How Everyone Can Be Extraordinary at Work

When I first started out in the workforce, I was frustrated with poorly performing co-workers.  I somehow imagined that if they did poorly at the job they were in, that they would do poorly in every job they took on.  As I got older, I began to understand the pressures that combine to make an unsuccessful employee: toxic work cultures, unclear job definition and unsupportive managers. Also crucial: the fundamental fit between the person and the job.

Tom Bergerson, host of Dancing with the Stars, illustrated this well in his autobiography “I’m Hosting as Fast as I Can!”  He spoke about an early job he took with a Boston company:

“They made flexible tubing. And, for three whole months, I was one of their customer-service representatives. However, as it turned out, I was to customer service what the Hindenburg was to air travel.

The company no longer exists.  I blame myself.

It wasn’t intentional. It’s not like I didn’t try. I liked these people.  I was grateful to be working again and paying down my debts.  I was just really, really bad at it.  I had the engaging-phone-skills pat down pat.  If you were looking for flexible tubing and I answered your call, my tone suggesting bedrock dependability.  That is, until I lost your paperwork.”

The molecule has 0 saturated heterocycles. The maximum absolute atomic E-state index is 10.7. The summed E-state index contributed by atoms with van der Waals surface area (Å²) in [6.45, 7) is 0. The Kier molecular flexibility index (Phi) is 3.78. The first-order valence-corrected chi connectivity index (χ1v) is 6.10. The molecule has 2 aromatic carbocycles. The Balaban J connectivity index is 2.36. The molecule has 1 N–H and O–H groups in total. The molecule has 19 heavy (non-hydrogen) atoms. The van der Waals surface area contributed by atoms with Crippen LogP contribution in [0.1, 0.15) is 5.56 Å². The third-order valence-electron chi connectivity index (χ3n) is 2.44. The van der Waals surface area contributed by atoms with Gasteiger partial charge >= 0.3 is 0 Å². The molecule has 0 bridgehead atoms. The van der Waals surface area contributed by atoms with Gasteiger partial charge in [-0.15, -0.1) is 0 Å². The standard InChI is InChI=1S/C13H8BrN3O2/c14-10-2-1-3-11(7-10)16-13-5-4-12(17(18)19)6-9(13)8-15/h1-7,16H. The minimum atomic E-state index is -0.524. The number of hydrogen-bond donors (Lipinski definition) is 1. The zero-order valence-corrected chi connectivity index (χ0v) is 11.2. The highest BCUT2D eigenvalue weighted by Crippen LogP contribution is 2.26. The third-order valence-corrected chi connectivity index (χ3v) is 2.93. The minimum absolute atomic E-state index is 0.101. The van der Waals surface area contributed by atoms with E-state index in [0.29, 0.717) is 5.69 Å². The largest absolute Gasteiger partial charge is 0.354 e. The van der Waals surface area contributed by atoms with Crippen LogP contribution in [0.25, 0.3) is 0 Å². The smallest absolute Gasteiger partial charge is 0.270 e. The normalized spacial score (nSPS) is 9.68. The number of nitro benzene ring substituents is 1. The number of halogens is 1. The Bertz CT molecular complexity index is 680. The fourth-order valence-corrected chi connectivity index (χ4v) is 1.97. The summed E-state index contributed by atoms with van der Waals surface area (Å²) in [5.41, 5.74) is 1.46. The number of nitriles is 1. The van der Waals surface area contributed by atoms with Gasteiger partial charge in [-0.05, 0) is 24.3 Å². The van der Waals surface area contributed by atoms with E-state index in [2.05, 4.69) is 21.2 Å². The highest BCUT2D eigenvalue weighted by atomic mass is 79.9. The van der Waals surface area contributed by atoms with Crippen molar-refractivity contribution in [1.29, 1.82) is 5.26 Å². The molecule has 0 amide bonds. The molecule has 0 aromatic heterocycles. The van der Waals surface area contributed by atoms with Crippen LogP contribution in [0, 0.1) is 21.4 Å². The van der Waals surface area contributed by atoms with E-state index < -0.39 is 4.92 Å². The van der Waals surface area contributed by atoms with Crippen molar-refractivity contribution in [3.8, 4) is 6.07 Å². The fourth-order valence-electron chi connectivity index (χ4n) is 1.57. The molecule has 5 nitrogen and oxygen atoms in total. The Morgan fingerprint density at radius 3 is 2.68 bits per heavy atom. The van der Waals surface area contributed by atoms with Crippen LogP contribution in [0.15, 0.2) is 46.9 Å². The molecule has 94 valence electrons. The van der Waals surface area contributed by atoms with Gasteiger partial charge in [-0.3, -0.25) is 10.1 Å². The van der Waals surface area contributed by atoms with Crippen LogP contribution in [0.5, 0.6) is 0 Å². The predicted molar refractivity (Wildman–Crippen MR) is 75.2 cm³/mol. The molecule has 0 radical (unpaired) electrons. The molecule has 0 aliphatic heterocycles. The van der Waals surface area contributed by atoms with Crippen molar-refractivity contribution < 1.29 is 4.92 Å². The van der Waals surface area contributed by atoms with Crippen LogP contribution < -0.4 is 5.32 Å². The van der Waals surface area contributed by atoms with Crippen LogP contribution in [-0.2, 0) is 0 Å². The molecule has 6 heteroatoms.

Bergeron went on to find immense success hosting Hollywood Squares, America’s Funniest Home Videos and Dancing with the Stars.  He’s an outstanding emcee: witty, in-the-moment and demonstrates genuine care and concern for his guests.  He also doesn’t have an paperwork in this job.  His whole job is done when the camera turns off.  It is the perfect role for him.

I believe that everyone can be extraordinary at work.  But they have to be in the right role, with the right leaders and in the right company for them.  I hope you’ll join me as I explore corporate culture, diversity, inclusion and other elements that are key to allowing everyone to be extraordinary at work.


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